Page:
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  2. Design Support Library

Overview of the Android Design Support Library


During Google I/O 2015, Google introduced the Design Support Library for Android developers. This library makes it simple for developers to implement more Material Design concepts into their applications, because many key elements were not available initially out of the box. On top of being easy to use, the Design Support Library is backwards compatible to API 7. The Design Support Library can be included in your Android projects by importing the Gradle dependency.

1. Visual Components

There are two major categories of tools in the Design Support Library:

  • visual components
  • motion components

We'll start by taking a look at what new visual components are available to add polish to your apps.

Material Text Input

EditText views have been around in Android since the very beginning, and while they're simple to use, they haven't really changed much. With the Design Support Library, Google has introduced a new container view called TextInputLayout. This new view adds functionality to the standard EditText, such as support for error messages and animated hints to help make your user interface pop.

As shown in the snippet below, TextInputLayout can be included in your layout file as a wrapper for a standard EditText.

Gianluca Segato will take a closer look at the TextInputLayout component in an upcoming tutorial.

Floating Action Buttons

One of the most predominate user interface components in Material Design apps is the floating action button. Since their introduction, developers have either had to create these buttons from scratch or choose one of the many third party libraries designed specifically around these buttons.

With the Design Support Library, floating action buttons can be included in a layout and anchored to a portion of the screen with a few simple lines of XML. Each button is easily customizable with icons and colors. Two sizes are available, standard (56dp) and mini (40dp). One of the biggest advantages is that these buttons will now be supported by Google as their design evolves.

Navigation Components

While ViewPager and DrawerLayout components have been available for a while through the v4 support library, Google has expanded on them by providing two new related widgets. The first is an official version of the commonly used ViewPagerIndicator library by Jake Wharton called TabLayout. The second is the NavigationView, which provides support for drawer header views.


TabLayout components can have content added to them manually in code through using one of the addTab methods. Take a look at the following example.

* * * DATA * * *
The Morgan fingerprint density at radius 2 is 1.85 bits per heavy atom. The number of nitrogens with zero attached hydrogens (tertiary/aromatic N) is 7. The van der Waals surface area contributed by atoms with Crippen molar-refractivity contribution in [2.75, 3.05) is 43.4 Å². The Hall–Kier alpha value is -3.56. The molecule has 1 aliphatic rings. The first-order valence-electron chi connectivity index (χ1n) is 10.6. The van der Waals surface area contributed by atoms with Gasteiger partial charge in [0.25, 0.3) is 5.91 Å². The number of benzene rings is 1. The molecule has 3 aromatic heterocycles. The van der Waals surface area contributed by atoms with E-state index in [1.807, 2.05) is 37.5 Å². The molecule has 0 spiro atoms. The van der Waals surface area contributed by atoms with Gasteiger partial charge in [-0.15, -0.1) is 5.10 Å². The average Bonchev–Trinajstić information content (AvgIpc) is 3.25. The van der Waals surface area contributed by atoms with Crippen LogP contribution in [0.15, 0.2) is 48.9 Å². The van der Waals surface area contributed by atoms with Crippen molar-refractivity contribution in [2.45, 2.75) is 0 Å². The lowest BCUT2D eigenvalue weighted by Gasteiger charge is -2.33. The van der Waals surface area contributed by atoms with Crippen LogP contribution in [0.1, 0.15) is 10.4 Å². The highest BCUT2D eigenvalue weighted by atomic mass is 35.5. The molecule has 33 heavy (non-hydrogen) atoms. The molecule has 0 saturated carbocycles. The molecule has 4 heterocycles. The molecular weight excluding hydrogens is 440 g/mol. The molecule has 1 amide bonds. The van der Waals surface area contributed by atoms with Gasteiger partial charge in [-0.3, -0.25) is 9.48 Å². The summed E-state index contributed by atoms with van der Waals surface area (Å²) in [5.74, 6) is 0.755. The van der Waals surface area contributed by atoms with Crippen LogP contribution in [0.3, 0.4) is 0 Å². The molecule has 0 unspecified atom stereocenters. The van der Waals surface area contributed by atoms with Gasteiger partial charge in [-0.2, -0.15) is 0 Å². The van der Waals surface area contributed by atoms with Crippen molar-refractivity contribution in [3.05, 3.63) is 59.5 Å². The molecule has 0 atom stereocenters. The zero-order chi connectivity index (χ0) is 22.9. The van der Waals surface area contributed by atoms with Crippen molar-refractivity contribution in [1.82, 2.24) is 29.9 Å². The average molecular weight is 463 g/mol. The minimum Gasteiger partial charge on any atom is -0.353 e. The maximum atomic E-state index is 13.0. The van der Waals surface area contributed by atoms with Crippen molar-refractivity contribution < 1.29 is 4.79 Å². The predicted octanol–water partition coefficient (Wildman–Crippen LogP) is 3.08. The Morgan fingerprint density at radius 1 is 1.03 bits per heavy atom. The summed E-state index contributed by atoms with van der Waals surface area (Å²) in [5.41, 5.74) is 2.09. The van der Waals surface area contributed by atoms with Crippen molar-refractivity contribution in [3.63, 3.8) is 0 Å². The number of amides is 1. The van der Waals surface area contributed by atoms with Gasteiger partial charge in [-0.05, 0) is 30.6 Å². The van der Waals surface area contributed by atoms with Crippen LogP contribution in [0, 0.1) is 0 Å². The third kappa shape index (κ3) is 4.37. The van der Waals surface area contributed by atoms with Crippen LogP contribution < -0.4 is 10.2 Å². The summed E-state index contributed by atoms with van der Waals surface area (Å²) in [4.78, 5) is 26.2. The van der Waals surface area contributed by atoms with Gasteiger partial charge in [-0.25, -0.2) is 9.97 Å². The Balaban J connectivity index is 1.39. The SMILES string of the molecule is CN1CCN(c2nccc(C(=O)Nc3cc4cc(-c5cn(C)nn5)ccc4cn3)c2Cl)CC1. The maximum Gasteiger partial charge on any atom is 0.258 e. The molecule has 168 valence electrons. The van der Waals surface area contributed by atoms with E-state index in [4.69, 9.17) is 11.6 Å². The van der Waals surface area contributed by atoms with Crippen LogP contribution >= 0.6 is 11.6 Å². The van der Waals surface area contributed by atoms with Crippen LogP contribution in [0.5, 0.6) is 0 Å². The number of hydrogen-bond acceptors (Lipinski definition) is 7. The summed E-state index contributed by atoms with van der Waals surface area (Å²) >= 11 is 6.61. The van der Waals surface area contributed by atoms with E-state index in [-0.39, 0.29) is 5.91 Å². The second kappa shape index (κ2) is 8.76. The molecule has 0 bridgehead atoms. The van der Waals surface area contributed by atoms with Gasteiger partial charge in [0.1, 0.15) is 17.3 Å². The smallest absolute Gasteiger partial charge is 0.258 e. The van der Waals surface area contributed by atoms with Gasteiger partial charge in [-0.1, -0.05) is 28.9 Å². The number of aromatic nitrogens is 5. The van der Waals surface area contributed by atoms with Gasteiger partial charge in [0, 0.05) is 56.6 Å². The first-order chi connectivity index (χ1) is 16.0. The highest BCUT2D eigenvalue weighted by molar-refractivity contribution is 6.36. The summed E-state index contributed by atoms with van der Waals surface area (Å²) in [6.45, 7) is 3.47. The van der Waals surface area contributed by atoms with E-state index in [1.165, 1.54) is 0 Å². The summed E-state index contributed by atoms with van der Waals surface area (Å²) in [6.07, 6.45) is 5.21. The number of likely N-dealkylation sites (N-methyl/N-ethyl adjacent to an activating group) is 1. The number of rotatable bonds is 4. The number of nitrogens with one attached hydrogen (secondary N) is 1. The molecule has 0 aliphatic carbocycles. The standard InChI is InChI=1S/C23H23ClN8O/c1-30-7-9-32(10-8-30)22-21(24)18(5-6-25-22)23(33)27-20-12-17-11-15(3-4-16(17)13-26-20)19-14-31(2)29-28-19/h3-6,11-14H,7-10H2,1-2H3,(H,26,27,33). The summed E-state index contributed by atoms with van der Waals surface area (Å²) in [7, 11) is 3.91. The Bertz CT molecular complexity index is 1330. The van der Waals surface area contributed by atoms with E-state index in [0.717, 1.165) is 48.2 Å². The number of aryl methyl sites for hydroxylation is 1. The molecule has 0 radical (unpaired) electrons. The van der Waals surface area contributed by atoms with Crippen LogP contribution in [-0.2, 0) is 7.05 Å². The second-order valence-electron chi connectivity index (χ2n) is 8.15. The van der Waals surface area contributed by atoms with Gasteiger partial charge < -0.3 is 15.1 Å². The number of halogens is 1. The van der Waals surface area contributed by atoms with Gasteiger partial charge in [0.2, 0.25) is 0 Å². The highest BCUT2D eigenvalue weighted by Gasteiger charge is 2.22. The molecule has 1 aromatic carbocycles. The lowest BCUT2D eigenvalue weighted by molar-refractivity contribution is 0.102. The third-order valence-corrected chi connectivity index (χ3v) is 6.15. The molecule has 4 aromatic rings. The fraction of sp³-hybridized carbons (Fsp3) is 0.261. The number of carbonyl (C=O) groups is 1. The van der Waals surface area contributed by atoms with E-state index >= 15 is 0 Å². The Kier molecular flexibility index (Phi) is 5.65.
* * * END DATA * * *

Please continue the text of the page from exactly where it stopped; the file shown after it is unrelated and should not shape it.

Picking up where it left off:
Alternatively, you can associate TabLayout components with a ViewPager. This is accomplished by calling setupWithViewPager(), passing in the ViewPager as the first and only argument. This is another way to change sections in the ViewPager. It should be noted that getPageTitle() needs to be overridden when using TabLayout with a ViewPager to give each tab a proper name.


NavigationView is a new widget that extends the functionality of the DrawerLayout. Developers can now add header layouts to the drawer and mark selected sections with this easy to use component.

In addition to this, it's now very straightforward to create sections and subsections in the drawer through menu resource files. To get started, a NavigationView simply needs to be associated with a DrawerLayout in XML.

Navigation drawer with a simple header image and textNavigation drawer with a simple header image and textNavigation drawer with a simple header image and text

Enhanced Toasts

While the Toast message has been a staple of Android for years, a new user interface widget called Snackbar is available to provide similar functionality with an improved look. Not only does the Snackbar present information to the user for a short period of time, it also supports a single action for adding context based functionality to your apps and can be dismissed with a swiping gesture.

Snackbar is implemented similarly to Toast, though it should be noted that creating one requires a view that can be used to find the bottom of the app display.

2. Motion Components

How a user interface behaves and animates is very important in Material Design. To facilitate this, Google has released multiple components in the Design Support Library that help with common use cases. Kerry Perez-Huanca will take a closer look at this aspect of the Design Support Library in an upcoming tutorial.

Reactive Views

You may have noticed in the previous example that the FloatingActionButton moved up when the Snackbar view appeared. This is done using a new widget called the CoordinatorLayout, which wraps views that should be shifted to make room for other views.

Improved Quick Return and Toolbars

Many developers have asked for an easier way to display a parallax image that works with a quick return design pattern, disappearing or reappearing as the user scrolls. You can see this behavior in the Play Store for app listings. To let developers implement this without a lot of time spent writing redundant code, Google has released CollapsingToolBarLayout and AppBarLayout views. Using various options within these widgets, developers can pin views to the top of the screen or specify when those views should become visible as the user scrolls.


The Design Support Library has brought a lot of long awaited tools to Android. When paired with the AppCompat library, it becomes a lot easier to add Material Design to apps while maintaining backwards compatibility.

Many examples of how to work with these new components can be found in Google's official reference app, CheeseSquare, and Tuts+ will continue to provide in-depth tutorials on how to implement these new features.

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